which means they hire workers they would not have hired otherwise. The net effect, most economists think,
is a wash.
MISHEL: Theoretically, the gains from trade
offset the losses from trade. But
nothing says there are more winners than losers, and nothing says that for the
bottom three fourths of America, that they are net gainers. In fact, I believe that most people
have been losers from trade.
SMITH: The impact of China's export boom has
been felt all across the U.S. in towns like Circleville, Ohio, population
13,000, a Norman Rockwell kind of town, with its farms and factories, a solid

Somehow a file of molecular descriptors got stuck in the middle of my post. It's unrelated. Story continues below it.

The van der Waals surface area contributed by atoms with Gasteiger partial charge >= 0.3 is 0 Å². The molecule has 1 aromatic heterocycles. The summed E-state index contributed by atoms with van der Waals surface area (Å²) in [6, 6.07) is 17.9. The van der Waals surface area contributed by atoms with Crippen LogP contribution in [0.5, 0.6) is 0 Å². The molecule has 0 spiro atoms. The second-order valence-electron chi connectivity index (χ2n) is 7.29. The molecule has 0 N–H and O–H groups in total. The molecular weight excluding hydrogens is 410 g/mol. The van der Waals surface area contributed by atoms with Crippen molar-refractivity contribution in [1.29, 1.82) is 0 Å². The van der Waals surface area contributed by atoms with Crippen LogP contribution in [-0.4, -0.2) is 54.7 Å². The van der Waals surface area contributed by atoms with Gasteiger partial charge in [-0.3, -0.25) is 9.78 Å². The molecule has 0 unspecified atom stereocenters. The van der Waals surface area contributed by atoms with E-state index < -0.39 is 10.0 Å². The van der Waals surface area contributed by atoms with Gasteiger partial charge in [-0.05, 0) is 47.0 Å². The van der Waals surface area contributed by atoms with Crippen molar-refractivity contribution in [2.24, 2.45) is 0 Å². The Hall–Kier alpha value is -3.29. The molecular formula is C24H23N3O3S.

citadel of middle-class America. Former Republican mayor Ron Wunsch has lived in Circleville all his
WUNSCH, Former Mayor, Circleville: The community basically generated its livelihood off of the industry
that came into the community, came in in the 1940s and 1950s. Thomson Consumer Electronics was the
last large organization to join it. That came in in the 1970s.
SMITH: [on camera] So you had a good living standard, good
WUNSCH: Good jobs, good living standards and
good people in the community.
SMITH: [voice-over] The French firm, Thomson, which
manufactures TV sets, had the largest plant in town. And it was a top performer.
STRUTZ, Former Thomson Plant Manager: The Circleville plant, in its heyday, probably around 1999, 2000, was
producing about 10 million pieces a year for the production of television
sets. They made the glass components. About a thousand workers, highly